When we lose the subsidies, I can’t see things improving for farmers without also making things worse for the poorest. I agree about making it easier to sell directly to consumers and if we stopped wasting so much before it even reaches the shops, AND after it reaches them, then food prices could still reduce and things improve for farmers.
    As a consumer, when the price of something goes up, my consumption of it goes down. For example, I love your raw milk, but there is no way I could afford it more often than as an occasional treat, UNLESS it became possible to buy it in smaller amounts locally as needed, and even then, it’s very expensive per pint so I probably wouldn’t buy it often.

    • bigbarnblog says:

      Thanks you for your comment and sorry you take issue about the ‘wilfully ignoring’. This came from a professional food marketeer who counted this trait as one of the main reasons they managed to sell such high quantities cheap, low animal welfare, meat. I applaud your go without.

      I am afraid I take issue with your belief that the cheapest foods are unhealthy. I can buy fresh seasonal veg locally cheaper than the supermarket and cook a much cheaper meal than an unhealthy ready meal. Hence my belief we need to change the curriculum and get kids growing and cooking healthy food.

      I started BigBarn when I realised the onions we grew on the farm went from £110/tonne on leaving the farm gate, to £850/tonne (equivalent) on the Tesco shelf. In simple terms what we need is to shorten the supply chain, so that, in the case of our onions, the farm gets £200/tonne and the consumer pays £400/tonne. Both would be better off. The farmer encouraged to grow more produce and the consumer to cook using fresh local ingredients.

  3. Ruth Turk says:

    Yes, it amazes me how many people have no idea about where their food comes from and how it is treated (or not). I just spoke to my daughter’s boyfriend about antibiotics in meat and he was amazed, didn’t think it could happen! The big problem is that the food industry has so much money to spend advertising and fighting any criticisms – like the tobacco industry and drug companies. Could we start a petition to get the Government to implement your suggestions? I shop mainly at a local farm (I am so lucky to live near a biodynamic farm) and spent less per week on food there than I do when shopping at Sainsbury’s. The main difference is that from the farm I come home with enough food for a week of meals, when I go to Sainsbury’s I seem to come home with lots of stuff but not much to make into meals!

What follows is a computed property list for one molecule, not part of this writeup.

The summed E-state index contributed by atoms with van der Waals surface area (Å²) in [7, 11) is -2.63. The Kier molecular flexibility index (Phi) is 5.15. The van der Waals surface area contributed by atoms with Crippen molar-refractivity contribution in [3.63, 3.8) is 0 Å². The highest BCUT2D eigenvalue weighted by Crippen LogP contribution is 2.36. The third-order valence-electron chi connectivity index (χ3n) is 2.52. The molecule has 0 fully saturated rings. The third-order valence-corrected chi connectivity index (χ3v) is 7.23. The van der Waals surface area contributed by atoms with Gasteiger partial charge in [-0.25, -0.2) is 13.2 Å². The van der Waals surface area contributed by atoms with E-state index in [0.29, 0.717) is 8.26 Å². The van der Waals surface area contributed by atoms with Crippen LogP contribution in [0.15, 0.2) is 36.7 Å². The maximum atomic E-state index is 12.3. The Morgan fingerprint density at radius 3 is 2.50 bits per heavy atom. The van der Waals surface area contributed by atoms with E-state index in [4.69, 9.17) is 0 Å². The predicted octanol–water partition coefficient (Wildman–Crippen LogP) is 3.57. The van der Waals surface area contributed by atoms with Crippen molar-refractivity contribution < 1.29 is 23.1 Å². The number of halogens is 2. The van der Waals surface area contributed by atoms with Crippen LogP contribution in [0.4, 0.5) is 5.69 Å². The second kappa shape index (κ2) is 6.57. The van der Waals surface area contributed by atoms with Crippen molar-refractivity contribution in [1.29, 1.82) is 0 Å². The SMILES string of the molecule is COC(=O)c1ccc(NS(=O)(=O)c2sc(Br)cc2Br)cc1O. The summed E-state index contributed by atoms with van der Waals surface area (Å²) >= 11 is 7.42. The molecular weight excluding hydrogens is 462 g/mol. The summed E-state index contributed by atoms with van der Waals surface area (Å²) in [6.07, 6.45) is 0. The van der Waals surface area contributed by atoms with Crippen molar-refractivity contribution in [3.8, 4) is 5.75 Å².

4. Jacqui says:

    I would rather have less if a good safe food than that which is unhealthy and dangerous in larger amounts! If we buy locally we cut out the middle man and the producer of good foods gets more profit. Let’s get back to basics, stop poisoning ourselves and trust our local farmers!

  5. John says:

    Hello, just come across your very useful web site. It would be nice to think that something useful would come out of Brexit, rather than us just doing what the owners of most of our press have campaigned for 40 years for their own benefit. I would just like to add one comment on your article, I think most of what I hear negative about Europe actually refers to predominantly British or English problems rather than European ones. Based on my experience of working across Europe for 30 years I think your 4 items listed under “needs” are already met in many Eu countries eg very obviously in France and Italy. Every French village has local shops supplying local produce. A fee years ago I drove from bottom of France to top on the motorway once and every motorway stop had local produce and didn’t see one American fast food chain. From memory the first motorway stop I went into in UK (on the same journey driving to the North) had either 3 or 4 American fast food chains. I also believe we have highest penetration of chain supermarkets in Europe(?). My European friends all have much greater interest in food than is general in UK. I understand that the UK government has generally been the hardest one to convince in the EU re banning various insecticides etc. I also understand we have the highest percentage of obese people in West Europe. So it would be nice to think we would suddenly move from being among the worst in Europe on these things to being among the best but I can’t see any reason why it will happen as it was our choice to follow the route we have gone down.

    Irrespective I will continue to reference your web site and well done for starting it!

    • bigbarnblog says:

      Hi John I completely agree that we need to get as enthused about food as the French, Spanish and Italians. The Jamie Oliver generation are getting there and the number of food and cooking programmes on TV should get more people cooking and looking for better ingredients. And why we are constantly adding to our local food map and getting those listed to tell their story. I am convinced that we can get much further towards more people getting enthused and demanding local food if we get the curriculum changed to include food and every school to have a veg patch.